Living in a small town far from the city has its perks; one of them being our locally owned restaurants that are filled with delicious food and history.
Joanie’s Blue Crab Café sits directly on the side of the road in Ochopee, Florida, which is about 12 minutes from Everglades City on 41 going towards Miami. You certainly can’t miss it either, the restaurant is a vibrant shade of red with steps leading up to the entrance and a giant blue sign with “Cold Beer” written on it in white.
Walking into the restaurant is like taking a step back in time with a twist, and I for one instantly fell in love with it. The windows and doors are opened wide as the breeze from outside is the air conditioner for the building. To the left is a man in the corner singing and strumming his guitar, his melody floating through the air. Along the wooden walls are paintings, taxidermied animals, pictures and knick-knacks that are very eccentric, adding originality and character to the atmosphere. Tables are lined up in the center of the room, every single one of them filled with people chowing down on food and sipping drinks. To the right is the register with a gator head propped up on a piece of wood and an owl strung up from the ceiling with its wings spread wide; behind them on the wall is a giant chalk board with the statement “If you want fast food, keep traveling 42 miles west or 66 miles east, Happy Trails, y’all.” The screened in porch on the left side of the building is where my parents and I like to sit so we can watch the cars drive by and feel the nice cool breeze from the woods.
I had the pleasure of interviewing Mrs. Joan Griffin (nicknamed Joanie) who is the owner of the famed Joanie’s Blue Crab Café. I drove out to her home and was greeted with a smile, warm hug and a “I haven’t seen you since you were this tall!” as she held her hand out towards the ground. We went and sat at her kitchen table and she began telling me about the history of her restaurant. The building was in fact an old cattle barn in the 1930s, and after that was a bulk plant that stored both oil and gasoline. In 1976, Joan and her husband Carl purchased the concrete filling station next door and the bulk plant. While her husband Carl ran their Chevron station and garage next door, Joan turned the bulk plant into “Joan’s Kwik Stop Country Store.”
The store was filled with goodies, necessities and Joan in the kitchen making milkshakes, sandwiches and subs. She would drive over to Publix and get the bread for the subs fresh from the bakery. “You could always depend on mine ‘cause I made them,” she reminisced. She also had a vegetable garden out front and when people would ask about it, she would go out to explain what she was growing. Joan used these fresh veggies for her salads. Joanie fell in love with cooking, and began adding local items, such as gator fritters, to the menu.
As the business began to build up, she began hiring, and in 1987 the Kwik Stop Country Store became Joanie’s Blue Crab Café. “All I knew was how to cook and take care of people,” Joan stated. As for her idea to paint the entire outside red, she claimed “It was a barn, it was supposed to be that color.”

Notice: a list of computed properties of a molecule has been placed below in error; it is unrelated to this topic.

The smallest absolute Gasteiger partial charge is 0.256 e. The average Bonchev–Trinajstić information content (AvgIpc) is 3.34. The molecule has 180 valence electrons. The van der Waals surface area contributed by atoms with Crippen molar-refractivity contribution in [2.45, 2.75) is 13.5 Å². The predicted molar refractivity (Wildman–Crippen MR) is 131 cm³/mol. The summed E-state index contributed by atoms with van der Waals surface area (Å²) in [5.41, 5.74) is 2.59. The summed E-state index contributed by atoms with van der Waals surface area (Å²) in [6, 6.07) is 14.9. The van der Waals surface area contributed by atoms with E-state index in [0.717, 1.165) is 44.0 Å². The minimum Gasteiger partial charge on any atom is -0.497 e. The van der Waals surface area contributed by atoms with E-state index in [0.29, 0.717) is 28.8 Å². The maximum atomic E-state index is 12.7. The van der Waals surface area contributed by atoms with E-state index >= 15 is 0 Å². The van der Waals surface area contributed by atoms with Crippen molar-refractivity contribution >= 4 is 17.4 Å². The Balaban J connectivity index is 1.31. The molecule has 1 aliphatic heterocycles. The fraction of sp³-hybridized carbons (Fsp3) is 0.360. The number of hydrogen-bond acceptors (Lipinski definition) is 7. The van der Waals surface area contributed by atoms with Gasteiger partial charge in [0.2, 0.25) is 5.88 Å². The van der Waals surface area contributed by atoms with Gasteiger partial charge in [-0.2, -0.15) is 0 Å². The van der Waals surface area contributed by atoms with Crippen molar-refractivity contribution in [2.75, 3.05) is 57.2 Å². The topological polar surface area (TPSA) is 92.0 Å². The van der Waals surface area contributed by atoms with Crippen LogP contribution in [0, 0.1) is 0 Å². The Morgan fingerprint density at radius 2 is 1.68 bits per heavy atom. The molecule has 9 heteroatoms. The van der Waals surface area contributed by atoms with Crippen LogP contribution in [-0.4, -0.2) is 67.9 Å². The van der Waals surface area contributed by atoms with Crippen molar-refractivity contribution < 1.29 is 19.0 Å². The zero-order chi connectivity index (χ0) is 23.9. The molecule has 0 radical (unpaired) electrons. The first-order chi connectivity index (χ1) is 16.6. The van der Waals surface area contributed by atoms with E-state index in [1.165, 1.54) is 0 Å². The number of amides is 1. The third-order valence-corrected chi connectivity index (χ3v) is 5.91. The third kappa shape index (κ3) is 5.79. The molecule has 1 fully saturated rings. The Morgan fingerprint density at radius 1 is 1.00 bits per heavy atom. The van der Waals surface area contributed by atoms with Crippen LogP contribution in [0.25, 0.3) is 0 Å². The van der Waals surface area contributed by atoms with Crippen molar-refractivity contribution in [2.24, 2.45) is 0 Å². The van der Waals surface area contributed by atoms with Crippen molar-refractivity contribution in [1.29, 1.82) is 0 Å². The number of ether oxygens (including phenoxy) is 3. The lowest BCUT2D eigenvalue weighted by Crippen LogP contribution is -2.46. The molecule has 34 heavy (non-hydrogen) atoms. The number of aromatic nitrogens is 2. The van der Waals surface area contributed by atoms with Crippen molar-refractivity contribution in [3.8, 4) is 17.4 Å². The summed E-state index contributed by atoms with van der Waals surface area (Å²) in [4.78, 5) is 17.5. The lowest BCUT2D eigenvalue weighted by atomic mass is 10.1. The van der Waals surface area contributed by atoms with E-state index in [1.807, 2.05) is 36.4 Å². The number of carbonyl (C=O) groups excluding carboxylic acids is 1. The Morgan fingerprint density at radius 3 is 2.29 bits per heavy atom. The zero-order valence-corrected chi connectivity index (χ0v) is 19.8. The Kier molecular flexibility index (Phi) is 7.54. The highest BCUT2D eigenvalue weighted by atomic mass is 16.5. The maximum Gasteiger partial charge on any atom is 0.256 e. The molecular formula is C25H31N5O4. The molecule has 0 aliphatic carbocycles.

Joan isn’t the only one in her family in the restaurant business; her daughter, Terri Rementeria, is the owner of Camellia Street Grill located in Everglades City. Terri came over to visit and said that her mother had inspired her to start Camellia Street Grill, but neither her nor Joan ever imagined that they would be in the restaurant business. They both had started their businesses because of circumstances. Over the years, Joanie’s Blue Crab Café has gotten a lot of publicity and the restaurant is world-renowned. Terri remembered one time a group from another country came in to eat and showed her a magazine from their country that had a picture of the café in it. She also recalls the many times people ask her if she is Joanie while working at her mom’s restaurant. They began talking about ideas such as having Joan be the greeter at the front so people can meet her and putting a picture of her on the wall for people to see. The interview then turned into a friendly conversation about Ochopee and remembering what it was like in the Everglades in the old days. It was so heartwarming to watch a mother and daughter reminisce and laugh.
After talking with both of them, we exchanged hugs on Joan’s front porch, and I headed back home passing the sawgrass of Big Cypress. Everglades City is filled with the most incredible and hardworking people who never give up and never take the easy way out. Joan Griffin never went to school for business, but she is without a doubt a very remarkable woman who turned a red barn into a world-famous café.
University of Florida student Savannah Oglesby has lived in Everglades City her entire life. A lover of nature; some of her favorite things are sunsets, night lightning and mountains. She enjoys adventures and spending time with family, friends and two orange tabby cats. She also enjoys travelling, taking photos of nature, learning about extreme weather and seeing the world in different perspectives. Savannah’s love for Everglades City, and its history, is endless.